A Ticket to the Boneyard.
302 pages. $18.95. James Leo Motley enjoys hurting women. After battering a prostitute friend of police officer Matt Scudder, Motley is framed for a second crime and sent to prison for 12 years. By the time Motley is released, Scudder has left the NYPD, battled alcoholism and become an unlicensed private eye. While Scudder may have forgotten about Motley, Motley has spent a long time thinking about Scudder and how to exact revenge.
Motley's reprisals are aimed at the women in Scudder's life. No matter how innocuous the relationship, any woman Scudder once knew is marked for death.
"A Ticket to the Boneyard" is a superlative detective novel, anLawrence Block gives a vivid portrait of a New York not found in the travel guides. Motley is a terrific villain and Scudder is an interesting, if tarnished, knight. The pacing is relentless, with more than a few curves awaiting Scudder as he nears his target. "A Ticket to the Boneyard" is the eighth Matthew Scudder mystery and may be the best.
For the young people who know about urban poverty firsthand -- and for those who are aware only vicariously through the media -- the story of the Herndon family in rural West Virginia will be revealing. Beth's trailer home is filled and overfilled with the eight growing children of Roy and Lorna Herndon. This year before Beth's 16th birthday is filled with pride, with love and with too many secrets.
She is determined to be really good at something, even though no one -- not even her first boyfriend, Harless Prather -- seems to care whether she can do or be anything at all. Events are carrying her from her overcrowded home and toward an early marriage and a repeat of her mother's life. Married at 17, Lorna sees each child as a blessing, but it is Beth who prays to God to send "no more blessings."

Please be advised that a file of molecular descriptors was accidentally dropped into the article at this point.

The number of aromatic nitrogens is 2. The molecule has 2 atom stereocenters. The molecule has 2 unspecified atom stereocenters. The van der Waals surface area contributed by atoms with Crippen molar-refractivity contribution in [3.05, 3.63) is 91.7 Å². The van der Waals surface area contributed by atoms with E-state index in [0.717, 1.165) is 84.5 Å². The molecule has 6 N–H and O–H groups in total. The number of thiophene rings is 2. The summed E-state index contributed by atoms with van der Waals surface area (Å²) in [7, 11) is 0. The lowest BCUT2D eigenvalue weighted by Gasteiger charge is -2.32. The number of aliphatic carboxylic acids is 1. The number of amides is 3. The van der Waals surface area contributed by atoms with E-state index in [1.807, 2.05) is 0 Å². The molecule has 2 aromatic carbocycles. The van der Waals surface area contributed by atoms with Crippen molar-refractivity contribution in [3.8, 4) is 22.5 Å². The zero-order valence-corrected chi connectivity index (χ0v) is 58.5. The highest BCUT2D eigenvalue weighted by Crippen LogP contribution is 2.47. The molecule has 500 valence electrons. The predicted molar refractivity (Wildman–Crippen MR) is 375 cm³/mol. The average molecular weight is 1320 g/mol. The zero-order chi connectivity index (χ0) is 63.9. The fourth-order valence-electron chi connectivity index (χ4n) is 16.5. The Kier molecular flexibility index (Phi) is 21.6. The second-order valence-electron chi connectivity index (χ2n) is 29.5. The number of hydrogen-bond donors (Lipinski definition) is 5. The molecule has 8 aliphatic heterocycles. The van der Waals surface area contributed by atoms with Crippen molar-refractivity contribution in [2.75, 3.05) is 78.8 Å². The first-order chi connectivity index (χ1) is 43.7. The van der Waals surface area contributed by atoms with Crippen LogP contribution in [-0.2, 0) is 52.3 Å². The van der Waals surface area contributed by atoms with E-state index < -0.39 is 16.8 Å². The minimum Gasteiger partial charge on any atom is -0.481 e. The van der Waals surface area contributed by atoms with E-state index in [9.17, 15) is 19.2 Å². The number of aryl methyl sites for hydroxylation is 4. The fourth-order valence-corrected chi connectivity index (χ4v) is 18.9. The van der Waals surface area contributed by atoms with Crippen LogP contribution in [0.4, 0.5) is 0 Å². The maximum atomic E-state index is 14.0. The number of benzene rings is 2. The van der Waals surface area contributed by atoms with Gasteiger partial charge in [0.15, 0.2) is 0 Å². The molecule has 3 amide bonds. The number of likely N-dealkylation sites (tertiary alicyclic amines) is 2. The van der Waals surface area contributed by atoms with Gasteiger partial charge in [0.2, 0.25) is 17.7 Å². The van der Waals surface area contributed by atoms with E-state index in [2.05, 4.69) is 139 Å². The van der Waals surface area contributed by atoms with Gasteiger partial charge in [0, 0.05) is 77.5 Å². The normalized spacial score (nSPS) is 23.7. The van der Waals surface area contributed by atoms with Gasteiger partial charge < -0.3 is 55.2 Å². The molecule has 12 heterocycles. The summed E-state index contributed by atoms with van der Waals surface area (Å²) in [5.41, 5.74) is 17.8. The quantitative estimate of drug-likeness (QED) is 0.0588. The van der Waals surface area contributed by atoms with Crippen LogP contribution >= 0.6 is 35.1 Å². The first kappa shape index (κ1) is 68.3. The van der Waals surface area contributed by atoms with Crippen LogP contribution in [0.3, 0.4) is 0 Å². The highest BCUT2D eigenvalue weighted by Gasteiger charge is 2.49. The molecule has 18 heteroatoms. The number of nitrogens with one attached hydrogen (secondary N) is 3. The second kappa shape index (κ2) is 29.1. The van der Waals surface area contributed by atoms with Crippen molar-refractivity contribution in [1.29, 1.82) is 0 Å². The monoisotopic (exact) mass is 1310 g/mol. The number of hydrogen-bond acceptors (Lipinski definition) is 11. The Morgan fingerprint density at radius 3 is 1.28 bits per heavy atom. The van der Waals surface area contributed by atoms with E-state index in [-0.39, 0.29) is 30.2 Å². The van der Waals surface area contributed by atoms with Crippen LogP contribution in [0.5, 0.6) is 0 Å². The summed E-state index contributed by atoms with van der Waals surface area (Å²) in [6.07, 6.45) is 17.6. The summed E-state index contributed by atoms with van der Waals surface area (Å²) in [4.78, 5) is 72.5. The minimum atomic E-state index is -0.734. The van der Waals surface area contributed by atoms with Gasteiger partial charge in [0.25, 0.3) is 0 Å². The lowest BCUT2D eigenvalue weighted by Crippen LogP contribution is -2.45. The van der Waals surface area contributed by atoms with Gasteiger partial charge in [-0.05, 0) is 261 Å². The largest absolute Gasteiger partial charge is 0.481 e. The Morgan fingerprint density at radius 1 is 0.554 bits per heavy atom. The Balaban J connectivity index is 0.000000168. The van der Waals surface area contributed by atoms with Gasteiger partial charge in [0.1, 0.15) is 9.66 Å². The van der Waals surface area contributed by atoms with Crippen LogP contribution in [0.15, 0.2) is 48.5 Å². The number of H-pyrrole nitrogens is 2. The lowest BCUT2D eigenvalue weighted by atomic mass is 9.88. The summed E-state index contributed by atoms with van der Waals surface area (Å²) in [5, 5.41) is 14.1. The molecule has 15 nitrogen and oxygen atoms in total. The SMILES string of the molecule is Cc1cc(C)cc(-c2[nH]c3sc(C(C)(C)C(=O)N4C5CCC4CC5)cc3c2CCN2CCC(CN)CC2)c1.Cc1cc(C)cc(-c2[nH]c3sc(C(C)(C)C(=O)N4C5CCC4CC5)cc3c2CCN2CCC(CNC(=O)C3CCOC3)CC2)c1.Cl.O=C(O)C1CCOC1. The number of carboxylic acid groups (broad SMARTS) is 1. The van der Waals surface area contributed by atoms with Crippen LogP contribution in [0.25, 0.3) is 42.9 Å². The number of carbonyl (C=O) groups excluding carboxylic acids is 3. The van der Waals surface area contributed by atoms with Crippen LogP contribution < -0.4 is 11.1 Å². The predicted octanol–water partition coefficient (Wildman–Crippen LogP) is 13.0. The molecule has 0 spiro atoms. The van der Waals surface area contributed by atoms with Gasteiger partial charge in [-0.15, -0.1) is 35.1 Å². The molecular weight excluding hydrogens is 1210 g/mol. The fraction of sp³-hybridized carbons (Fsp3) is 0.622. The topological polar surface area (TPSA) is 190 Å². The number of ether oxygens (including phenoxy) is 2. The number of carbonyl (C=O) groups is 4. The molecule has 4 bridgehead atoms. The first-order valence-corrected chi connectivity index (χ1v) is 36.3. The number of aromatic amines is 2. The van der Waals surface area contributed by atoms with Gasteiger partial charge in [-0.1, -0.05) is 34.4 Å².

Phyliss Reynolds Naylor, a Marylander, knows this culture opoverty and pride of the people of West Virginia, where the young leave to build their lives elsewhere. Her strong character, Beth Herndon, may be among the ones who have the courage and determination to stay and grow. This is an excellent book for parents to share with young teens.
The Past Is Another Country.
392 pages. $19.95.
Megan Hanlon, the central character of "The Past Is Another Country," had a difficult childhood. Born in Texas, she was sent ++ to Australia to be raised by nuns at a young age when her parents divorced. Megan became friends with a classmate, Greta, and a teacher, Sister Joan.
Through pluck and hard work, Megan has become a successful filmmaker. Years later, Megan returns to Australia for a film festival and renews her friendships. Greta, who has married a successful physician, is very married and very unhappy. Her husband is as cold to his family as he is famous. Sister Joan is taking courses at the local university and finds herself falling in love with a professor.
Lois Battle has written a rich and articulate novel about three women facing change in a complicated world. While Megan is the central character and beautifully drawn, neither Joan nor Greta is shortchanged: They confront their own profound choices. The resolutions to their dilemmas are not easy or contrived.